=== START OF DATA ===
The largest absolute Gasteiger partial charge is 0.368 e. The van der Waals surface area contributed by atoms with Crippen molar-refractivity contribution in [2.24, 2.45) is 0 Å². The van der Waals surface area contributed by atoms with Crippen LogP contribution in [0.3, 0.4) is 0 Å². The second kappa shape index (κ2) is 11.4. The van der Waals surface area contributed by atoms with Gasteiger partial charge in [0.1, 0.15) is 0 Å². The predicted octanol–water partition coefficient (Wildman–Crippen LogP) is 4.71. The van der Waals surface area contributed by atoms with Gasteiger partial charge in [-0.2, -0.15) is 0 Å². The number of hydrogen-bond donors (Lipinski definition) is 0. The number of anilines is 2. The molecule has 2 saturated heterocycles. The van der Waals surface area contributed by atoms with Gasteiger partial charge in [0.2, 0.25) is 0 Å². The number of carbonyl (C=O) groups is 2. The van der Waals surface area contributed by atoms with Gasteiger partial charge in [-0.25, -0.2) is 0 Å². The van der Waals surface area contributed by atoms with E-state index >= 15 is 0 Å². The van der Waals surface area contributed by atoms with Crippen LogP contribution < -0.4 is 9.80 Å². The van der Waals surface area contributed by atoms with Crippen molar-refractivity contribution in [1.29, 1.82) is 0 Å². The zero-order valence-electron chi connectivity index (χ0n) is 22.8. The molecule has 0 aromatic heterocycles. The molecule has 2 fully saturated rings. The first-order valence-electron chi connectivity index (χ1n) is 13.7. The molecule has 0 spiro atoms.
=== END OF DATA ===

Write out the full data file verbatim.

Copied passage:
The largest absolute Gasteiger partial charge is 0.368 e. The van der Waals surface area contributed by atoms with Crippen molar-refractivity contribution in [2.24, 2.45) is 0 Å². The van der Waals surface area contributed by atoms with Crippen LogP contribution in [0.3, 0.4) is 0 Å². The second kappa shape index (κ2) is 11.4. The van der Waals surface area contributed by atoms with Gasteiger partial charge in [0.1, 0.15) is 0 Å². The predicted octanol–water partition coefficient (Wildman–Crippen LogP) is 4.71. The van der Waals surface area contributed by atoms with Gasteiger partial charge in [-0.2, -0.15) is 0 Å². The number of hydrogen-bond donors (Lipinski definition) is 0. The number of anilines is 2. The molecule has 2 saturated heterocycles. The van der Waals surface area contributed by atoms with Gasteiger partial charge in [0.2, 0.25) is 0 Å². The number of carbonyl (C=O) groups is 2. The van der Waals surface area contributed by atoms with Gasteiger partial charge in [-0.25, -0.2) is 0 Å². The van der Waals surface area contributed by atoms with E-state index >= 15 is 0 Å². The van der Waals surface area contributed by atoms with Crippen LogP contribution < -0.4 is 9.80 Å². The van der Waals surface area contributed by atoms with Crippen molar-refractivity contribution in [1.29, 1.82) is 0 Å². The zero-order valence-electron chi connectivity index (χ0n) is 22.8. The molecule has 0 aromatic heterocycles. The molecule has 2 fully saturated rings. The first-order valence-electron chi connectivity index (χ1n) is 13.7. The molecule has 0 spiro atoms.